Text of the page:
Opinion
School Climate & Safety Letter to the Editor

The Arts Inspire Students, Teachers, and Learning

January 20, 2015 1 min read
  • Save to favorites
  • Print

To the Editor:

I was thrilled to see the Commentary section in the Dec. 3, 2014, issue focusing on the role of the arts in learning.

As an arts-integration specialist and the author of three professional texts on integrating drama with the development of literacy skills, I was delighted to hear the voices of experts across the country declare clearly, concisely, and cogently the place the arts must hold in the tapestry of effective education.

Although each Commentary took a different slant on arts education, all five had a consistent thread: The arts promote learning through the cognitive, affective, and psychomotor domains. This is a road map to student engagement and success.

I have had the privilege of working in several schools in Maryland where John Ceschini (who contributed to the arts education package) served as principal, and I worked in several A+ schools (a school network featured in the package), including schools in Oklahoma and North Carolina.

My experience over the past 33 years working across the country in arts education has been consistent. No matter what the grade level, ability level, or English-language proficiency of the student, and regardless of the location of the school (urban, suburban, or rural), the arts open new opportunities for students to demonstrate what they truly know and understand.

Arts experiences provide teachers with fresh insights into their students, as well fresh ideas for teaching. The arts are not optional. They are essential for academic success.

Lenore Kelner

Lenore Blank Kelner & Co.

Silver Spring, Md.

A version of this article appeared in the January 21, 2015 edition of Education Week as The Arts Inspire Students, Teachers, and Learning

Events

Special Education Webinar Reading, Dyslexia, and Equity: Best Practices for Addressing a Threefold Challenge
Learn about proven strategies for instruction and intervention that support students with dyslexia.
This content is provided by our sponsor. It is not written by and does not necessarily reflect the views of Education Week's editorial staff.
Sponsor
Families & the Community Webinar
How Whole-Child Student Data Can Strengthen Family Connections
Learn how district leaders can use these actionable strategies to increase family engagement in their student’s education and boost their academic achievement.
Content provided by Panorama Education
This content is provided by our sponsor. It is not written by and does not necessarily reflect the views of Education Week's editorial staff.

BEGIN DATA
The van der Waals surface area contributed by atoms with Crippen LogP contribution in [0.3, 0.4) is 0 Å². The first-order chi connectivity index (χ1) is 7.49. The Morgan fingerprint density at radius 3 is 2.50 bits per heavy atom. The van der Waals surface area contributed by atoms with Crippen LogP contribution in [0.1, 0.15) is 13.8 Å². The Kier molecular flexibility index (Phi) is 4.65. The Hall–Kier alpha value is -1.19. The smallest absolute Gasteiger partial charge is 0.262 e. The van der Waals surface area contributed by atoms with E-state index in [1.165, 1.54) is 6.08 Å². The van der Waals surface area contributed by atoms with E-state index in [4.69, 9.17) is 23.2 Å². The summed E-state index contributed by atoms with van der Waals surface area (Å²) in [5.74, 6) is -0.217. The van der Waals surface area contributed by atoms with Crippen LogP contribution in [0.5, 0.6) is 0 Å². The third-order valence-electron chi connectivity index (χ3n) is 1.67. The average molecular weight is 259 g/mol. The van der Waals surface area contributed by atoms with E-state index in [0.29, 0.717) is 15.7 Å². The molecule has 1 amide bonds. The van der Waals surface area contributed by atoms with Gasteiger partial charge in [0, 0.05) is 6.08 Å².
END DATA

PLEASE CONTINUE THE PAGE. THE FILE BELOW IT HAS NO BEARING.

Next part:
Sponsor
College & Workforce Readiness Webinar
The School to Workforce Gap: How Are Schools Setting Students Up For Life & Lifestyle Success?
Hear from education and business leaders on how schools are preparing students for their leap into the workforce.
Content provided by Find Your Grind

EdWeek Top School Jobs

Teacher Jobs
Search over ten thousand teaching jobs nationwide — elementary, middle, high school and more.
View Jobs
Principal Jobs
Find hundreds of jobs for principals, assistant principals, and other school leadership roles.
View Jobs
Administrator Jobs
Over a thousand district-level jobs: superintendents, directors, more.
View Jobs
Support Staff Jobs
Search thousands of jobs, from paraprofessionals to counselors and more.
View Jobs

Read Next

School Climate & Safety ‘Their Vote Matters’: Schools Provide Training to Students on Working the Polls
“We just want to make sure that our youth ... know that they’re important, their vote matters, their vote counts, they can get involved."
Jenny Roberts, The Morning Call
4 min read
Allen student Yovian Torres Gomez makes notes on his packet during a poll worker training Thursday, Nov. 3, 2022, at Allen High School. Allen students will be working as clerks, handing out paper ballots and directing them where to go, when voting concludes Tuesday in the general election. Some will also be translating for voters.
Allen student Yovian Torres Gomez makes notes on his packet during a poll worker training Thursday, Nov. 3, 2022, at Allen High School. Allen students will be working as clerks, handing out paper ballots and directing them where to go, when voting concludes Tuesday in the general election. Some will also be translating for voters.
Amy Shortell/The Morning Call via TNS
School Climate & Safety A Parkland Dad Pleads for Action on School Safety
A father whose daughter was killed in the 2018 mass shooting spoke at a summit the day after the gunman was sentenced.
3 min read
A women in a black t-shirt lifts small painted stones out of a cardboard box, placing them on the ground at a memorial covered in flowers in front of a large white masonry sign that says "Marjory Stoneman Douglas High School."
Suzanne Devine Clark, an elementary school art teacher, places painted stones at a memorial outside Marjory Stoneman Douglas High School in February 2019, one year after the school shooting in Parkland, Fla.
Wilfredo Lee/AP
School Climate & Safety A School Safety Challenge: Keeping Crowds Secure Under the Glare of Friday Night Lights
Districts aim to keep students and spectators safe during sporting events, which draw large crowds to a less predictable environment.
5 min read
A police officer stands between rows of caution tape outside of a white high school football stadium that is brightly lit against the night sky.
A Tulsa Police officer films the area outside of the McLain High School football stadium in Tulsa, Okla., after a shooting during a Sept. 30 football game.
Mike Simons/Tulsa World via AP
School Climate & Safety What School Is Like for LGBTQ Students, By the Numbers
Here are survey statistics on harassment, support, and fears experienced by LGBTQ students during pandemic-era schooling.
4 min read
Image of a student with rainbow straps on their backpack.
iSTock/Getty